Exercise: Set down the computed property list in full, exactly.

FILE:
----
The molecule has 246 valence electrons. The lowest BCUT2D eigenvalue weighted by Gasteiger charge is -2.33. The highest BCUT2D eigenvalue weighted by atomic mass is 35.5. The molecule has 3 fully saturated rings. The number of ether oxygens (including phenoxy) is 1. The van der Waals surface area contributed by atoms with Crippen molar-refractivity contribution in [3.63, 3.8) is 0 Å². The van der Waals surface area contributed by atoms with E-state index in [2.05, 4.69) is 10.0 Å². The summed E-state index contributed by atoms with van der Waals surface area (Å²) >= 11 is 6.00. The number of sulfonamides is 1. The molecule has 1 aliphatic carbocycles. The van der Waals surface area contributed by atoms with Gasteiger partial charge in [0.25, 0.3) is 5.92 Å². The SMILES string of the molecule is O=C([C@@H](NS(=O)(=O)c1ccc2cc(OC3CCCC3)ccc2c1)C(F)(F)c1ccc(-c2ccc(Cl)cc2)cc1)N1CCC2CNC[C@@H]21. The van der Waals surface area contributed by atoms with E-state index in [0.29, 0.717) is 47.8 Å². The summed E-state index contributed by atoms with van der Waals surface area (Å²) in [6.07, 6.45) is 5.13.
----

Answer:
The molecule has 246 valence electrons. The lowest BCUT2D eigenvalue weighted by Gasteiger charge is -2.33. The highest BCUT2D eigenvalue weighted by atomic mass is 35.5. The molecule has 3 fully saturated rings. The number of ether oxygens (including phenoxy) is 1. The van der Waals surface area contributed by atoms with Crippen molar-refractivity contribution in [3.63, 3.8) is 0 Å². The van der Waals surface area contributed by atoms with E-state index in [2.05, 4.69) is 10.0 Å². The summed E-state index contributed by atoms with van der Waals surface area (Å²) >= 11 is 6.00. The number of sulfonamides is 1. The molecule has 1 aliphatic carbocycles. The van der Waals surface area contributed by atoms with Gasteiger partial charge in [0.25, 0.3) is 5.92 Å². The SMILES string of the molecule is O=C([C@@H](NS(=O)(=O)c1ccc2cc(OC3CCCC3)ccc2c1)C(F)(F)c1ccc(-c2ccc(Cl)cc2)cc1)N1CCC2CNC[C@@H]21. The van der Waals surface area contributed by atoms with E-state index in [0.29, 0.717) is 47.8 Å². The summed E-state index contributed by atoms with van der Waals surface area (Å²) in [6.07, 6.45) is 5.13.